In 2010, our European Region published a report with WHO Europe, Empower Women, that looked at tobacco industry targeting women in Europe with its marketing. That report highlighted a lot of the work that governmental authorities and women’s organizations were undertaking to fight back.

The new report, which we hope to launch at the European conference on tobacco or health in Istanbul in March 2014, takes a more analytical look at the actions of the tobacco industry in attracting new female smokers in the very large European region of WHO, which stretches from Scandinavia and the Atlantic isles all the way to Central Asia. Europe has changed radically in the last 25 years — politically, socially and culturally — and tobacco companies are taking advantage of this.

Please tell us about your work as a policy analyst at the National Institute for Health and Care Excellence (NICE).

NICE is an organization that gives guidance on different topics in several domains — clinical, health and social care, public health —  based on a process that uses the best available evidence as considered by an independent panel of experts. Our methods are transparent and all the committees are accountable, so it is clear how they have come to make their recommendations.

Now, due to policy changes, local government is to become much more engaged in public health in England, so we are looking at new ways to engage people working on a local level, although this has always been part of our work.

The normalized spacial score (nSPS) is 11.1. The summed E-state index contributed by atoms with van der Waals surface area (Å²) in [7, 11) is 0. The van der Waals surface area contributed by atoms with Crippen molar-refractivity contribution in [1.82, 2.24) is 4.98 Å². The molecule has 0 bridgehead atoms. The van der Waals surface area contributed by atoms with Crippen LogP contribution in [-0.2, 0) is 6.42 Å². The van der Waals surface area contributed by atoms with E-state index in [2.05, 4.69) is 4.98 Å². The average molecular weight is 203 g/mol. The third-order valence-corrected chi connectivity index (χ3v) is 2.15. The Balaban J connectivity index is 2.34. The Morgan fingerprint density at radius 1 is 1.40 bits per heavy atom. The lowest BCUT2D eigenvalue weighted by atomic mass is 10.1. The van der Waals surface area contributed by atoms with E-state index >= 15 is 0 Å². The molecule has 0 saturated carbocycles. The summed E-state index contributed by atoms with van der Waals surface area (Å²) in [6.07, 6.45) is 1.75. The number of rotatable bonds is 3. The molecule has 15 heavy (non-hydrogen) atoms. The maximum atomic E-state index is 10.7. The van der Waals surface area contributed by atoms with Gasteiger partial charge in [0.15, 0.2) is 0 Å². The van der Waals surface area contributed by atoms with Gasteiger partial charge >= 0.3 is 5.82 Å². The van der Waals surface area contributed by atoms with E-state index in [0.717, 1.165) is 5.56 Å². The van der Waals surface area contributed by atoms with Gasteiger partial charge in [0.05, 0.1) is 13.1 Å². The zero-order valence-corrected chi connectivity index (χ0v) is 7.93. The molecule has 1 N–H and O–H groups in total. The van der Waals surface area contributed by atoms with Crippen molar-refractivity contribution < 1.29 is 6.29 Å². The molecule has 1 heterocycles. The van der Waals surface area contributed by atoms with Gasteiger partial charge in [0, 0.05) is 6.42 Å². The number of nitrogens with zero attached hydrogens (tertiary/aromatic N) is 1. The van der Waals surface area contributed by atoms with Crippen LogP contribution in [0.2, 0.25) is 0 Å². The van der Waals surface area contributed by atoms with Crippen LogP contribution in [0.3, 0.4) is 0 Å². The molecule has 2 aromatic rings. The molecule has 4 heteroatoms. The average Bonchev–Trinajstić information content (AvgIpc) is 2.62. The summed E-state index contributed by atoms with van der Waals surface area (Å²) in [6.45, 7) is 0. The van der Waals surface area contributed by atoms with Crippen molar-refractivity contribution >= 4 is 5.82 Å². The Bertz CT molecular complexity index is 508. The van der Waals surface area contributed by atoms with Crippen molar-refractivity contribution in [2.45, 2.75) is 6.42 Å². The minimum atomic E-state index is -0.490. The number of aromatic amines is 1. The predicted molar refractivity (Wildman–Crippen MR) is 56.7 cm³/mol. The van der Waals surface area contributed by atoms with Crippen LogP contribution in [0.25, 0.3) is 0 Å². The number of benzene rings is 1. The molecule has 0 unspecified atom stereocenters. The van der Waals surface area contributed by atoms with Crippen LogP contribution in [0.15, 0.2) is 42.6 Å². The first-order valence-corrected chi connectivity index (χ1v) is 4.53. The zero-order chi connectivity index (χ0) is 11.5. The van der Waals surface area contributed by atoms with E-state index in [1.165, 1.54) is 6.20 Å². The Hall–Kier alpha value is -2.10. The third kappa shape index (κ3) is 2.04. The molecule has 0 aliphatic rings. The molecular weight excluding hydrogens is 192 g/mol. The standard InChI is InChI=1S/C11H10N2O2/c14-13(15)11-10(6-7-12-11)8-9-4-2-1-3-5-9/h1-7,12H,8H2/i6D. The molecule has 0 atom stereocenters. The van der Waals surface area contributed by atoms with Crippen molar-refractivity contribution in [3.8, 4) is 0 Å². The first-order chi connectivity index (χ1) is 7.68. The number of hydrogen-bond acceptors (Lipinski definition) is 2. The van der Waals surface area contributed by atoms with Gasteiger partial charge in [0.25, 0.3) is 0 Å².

What development or success are you most proud of?

I have done a few things in my career that I believe have made a contribution to public health and tobacco control, but one of which I am most proud was working with a very small team at WHO Europe in Copenhagen to set up the Smokefree Europe project.

The Regional Committee had decided they should take action against tobacco and asked the regional office to write an ‘Action Plan’ for tobacco control in Europe. This was in the late 1980s, long before the FCTC.  WHO had been strongly criticized about its general failure to engage with tobacco, which was such a massive cause of illness and premature death in Europe as well as the rest of the world.

From the rather wooly brief for an ‘Action Plan’ we set up a project which focused on giving Member States the best available guidance on tobacco policy, aimed at making them believe that they really could do something about the rise of tobacco use and very high levels of disease and early death that it causes.